This concept was applied to the human anatomy, whereby the left side was the feminine side and the right side was the masculine. This is a concept which still exists today in the Lingala-speaking communities of the Bantu-Kongo. Here the left side is called “liboko ya mwasi”, and the right side “liboko ya mobali”. These translate literally as “hand of the woman” and “hand of the man”, respectively.
Below is a tribute to a number of prominent African women. Needless to say, this is hardly an exhaustive list, merely a snapshot of the rich history of African women.
Women of modern Africa, and the diaspora
Born: 1398 BC – Died: 1338 BC
Probably the first African woman to stylise the ‘Afro’ look, Queen Tiye, matriarch of the Amarna family, was born in 1398 BC and ruled ancient Egypt (Kemet), with Pharoah King Amenhotep III during the 18th dynasty. Tiye was known for wielding great power and holding significant influence at the royal court.
Born: 1583 Died: 1663
The epitome of graceful elegance and strength, Queen Nzinga, a Kuwu of the Kongo Kingdom, ruled from 1624 until her death. She is most known for leading the fight on the frontline against Portuguese invaders and slave traders, and creating free towns, such as Matamba, for runaway slaves and freedom fighters.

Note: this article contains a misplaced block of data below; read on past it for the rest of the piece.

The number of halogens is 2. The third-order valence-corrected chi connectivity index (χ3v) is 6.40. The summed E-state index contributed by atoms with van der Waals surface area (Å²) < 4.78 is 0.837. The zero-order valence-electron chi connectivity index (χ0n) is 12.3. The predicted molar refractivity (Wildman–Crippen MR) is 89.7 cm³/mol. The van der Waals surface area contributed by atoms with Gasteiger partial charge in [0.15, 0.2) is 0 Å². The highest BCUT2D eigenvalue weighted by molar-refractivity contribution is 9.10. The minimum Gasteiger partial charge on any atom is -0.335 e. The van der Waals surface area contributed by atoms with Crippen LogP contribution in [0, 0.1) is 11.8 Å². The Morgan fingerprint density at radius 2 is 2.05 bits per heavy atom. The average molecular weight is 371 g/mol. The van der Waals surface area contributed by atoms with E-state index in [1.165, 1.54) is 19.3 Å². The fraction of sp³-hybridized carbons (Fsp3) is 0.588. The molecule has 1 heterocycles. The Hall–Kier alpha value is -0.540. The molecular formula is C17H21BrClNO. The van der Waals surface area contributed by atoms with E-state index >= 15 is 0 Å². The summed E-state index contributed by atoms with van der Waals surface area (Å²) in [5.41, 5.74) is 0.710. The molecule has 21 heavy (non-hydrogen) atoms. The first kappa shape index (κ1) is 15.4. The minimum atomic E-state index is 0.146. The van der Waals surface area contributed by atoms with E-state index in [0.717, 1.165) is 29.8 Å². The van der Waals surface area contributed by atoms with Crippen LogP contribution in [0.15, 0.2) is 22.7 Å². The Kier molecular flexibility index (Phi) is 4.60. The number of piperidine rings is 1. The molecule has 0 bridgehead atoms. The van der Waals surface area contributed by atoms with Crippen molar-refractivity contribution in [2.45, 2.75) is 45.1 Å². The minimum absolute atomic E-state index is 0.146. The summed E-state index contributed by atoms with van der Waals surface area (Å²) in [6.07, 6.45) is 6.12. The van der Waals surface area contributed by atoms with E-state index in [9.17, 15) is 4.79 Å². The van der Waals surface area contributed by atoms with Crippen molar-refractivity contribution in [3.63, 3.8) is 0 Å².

Born: 1840 Died: 1921
A rebellious, fighting spirit, Yaa Asantewaa was Queen Mother of the Ashanti kingdom, which is now a part of modern-day Ghana. She is known to have said “if you, the men of Asante, will not go forward, then we will. We, the women, will. I shall call upon my fellow women. We will fight! We will fight till the last of us falls in the battlefields” and with the support of her fellow women, led a rebellion against British imperialism.
Nanny Of The Maroons
Born: 1685 Died: 1755
A courageous and spiritual woman, Nanny of the Maroons, originally of Ashanti origin, led the Maroons, a group of rebellious Jamaican-enslaved Africans, to fight against their oppression, and establish their own communities where they lived independently. She is noted for freeing over 800 slaves, and keeping the community’s health due to her knowledge of herbs and strong sense of spirituality.
Born: 1936 – Present